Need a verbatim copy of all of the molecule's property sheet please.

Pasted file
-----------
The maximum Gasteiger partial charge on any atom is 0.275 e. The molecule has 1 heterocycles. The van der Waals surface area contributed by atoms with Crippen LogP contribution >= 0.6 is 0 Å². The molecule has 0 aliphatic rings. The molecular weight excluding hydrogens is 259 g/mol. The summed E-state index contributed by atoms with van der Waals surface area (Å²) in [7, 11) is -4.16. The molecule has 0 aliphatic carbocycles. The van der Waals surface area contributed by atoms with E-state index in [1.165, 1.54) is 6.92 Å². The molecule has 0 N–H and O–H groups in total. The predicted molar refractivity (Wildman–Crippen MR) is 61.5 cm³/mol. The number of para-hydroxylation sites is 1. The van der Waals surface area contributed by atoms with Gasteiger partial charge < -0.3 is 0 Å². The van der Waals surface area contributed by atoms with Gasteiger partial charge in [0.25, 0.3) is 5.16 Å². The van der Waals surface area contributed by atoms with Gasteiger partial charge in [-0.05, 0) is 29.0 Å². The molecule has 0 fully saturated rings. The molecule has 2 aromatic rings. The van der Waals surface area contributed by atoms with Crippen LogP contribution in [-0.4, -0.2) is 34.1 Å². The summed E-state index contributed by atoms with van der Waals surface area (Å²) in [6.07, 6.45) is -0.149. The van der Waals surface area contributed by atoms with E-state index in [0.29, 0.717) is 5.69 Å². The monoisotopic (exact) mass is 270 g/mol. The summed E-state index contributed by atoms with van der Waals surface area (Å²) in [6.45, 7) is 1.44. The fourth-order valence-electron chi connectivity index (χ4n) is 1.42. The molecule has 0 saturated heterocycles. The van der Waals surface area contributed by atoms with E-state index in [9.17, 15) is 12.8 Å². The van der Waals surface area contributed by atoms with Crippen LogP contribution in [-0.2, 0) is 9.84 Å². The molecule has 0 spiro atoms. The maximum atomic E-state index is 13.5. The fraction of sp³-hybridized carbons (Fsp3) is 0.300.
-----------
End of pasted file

The maximum Gasteiger partial charge on any atom is 0.275 e. The molecule has 1 heterocycles. The van der Waals surface area contributed by atoms with Crippen LogP contribution >= 0.6 is 0 Å². The molecule has 0 aliphatic rings. The molecular weight excluding hydrogens is 259 g/mol. The summed E-state index contributed by atoms with van der Waals surface area (Å²) in [7, 11) is -4.16. The molecule has 0 aliphatic carbocycles. The van der Waals surface area contributed by atoms with E-state index in [1.165, 1.54) is 6.92 Å². The molecule has 0 N–H and O–H groups in total. The predicted molar refractivity (Wildman–Crippen MR) is 61.5 cm³/mol. The number of para-hydroxylation sites is 1. The van der Waals surface area contributed by atoms with Gasteiger partial charge < -0.3 is 0 Å². The van der Waals surface area contributed by atoms with Gasteiger partial charge in [0.25, 0.3) is 5.16 Å². The van der Waals surface area contributed by atoms with Gasteiger partial charge in [-0.05, 0) is 29.0 Å². The molecule has 0 fully saturated rings. The molecule has 2 aromatic rings. The van der Waals surface area contributed by atoms with Crippen LogP contribution in [-0.4, -0.2) is 34.1 Å². The summed E-state index contributed by atoms with van der Waals surface area (Å²) in [6.07, 6.45) is -0.149. The van der Waals surface area contributed by atoms with E-state index in [0.29, 0.717) is 5.69 Å². The monoisotopic (exact) mass is 270 g/mol. The summed E-state index contributed by atoms with van der Waals surface area (Å²) in [6.45, 7) is 1.44. The fourth-order valence-electron chi connectivity index (χ4n) is 1.42. The molecule has 0 saturated heterocycles. The van der Waals surface area contributed by atoms with E-state index in [9.17, 15) is 12.8 Å². The van der Waals surface area contributed by atoms with Crippen LogP contribution in [-0.2, 0) is 9.84 Å². The molecule has 0 spiro atoms. The maximum atomic E-state index is 13.5. The fraction of sp³-hybridized carbons (Fsp3) is 0.300.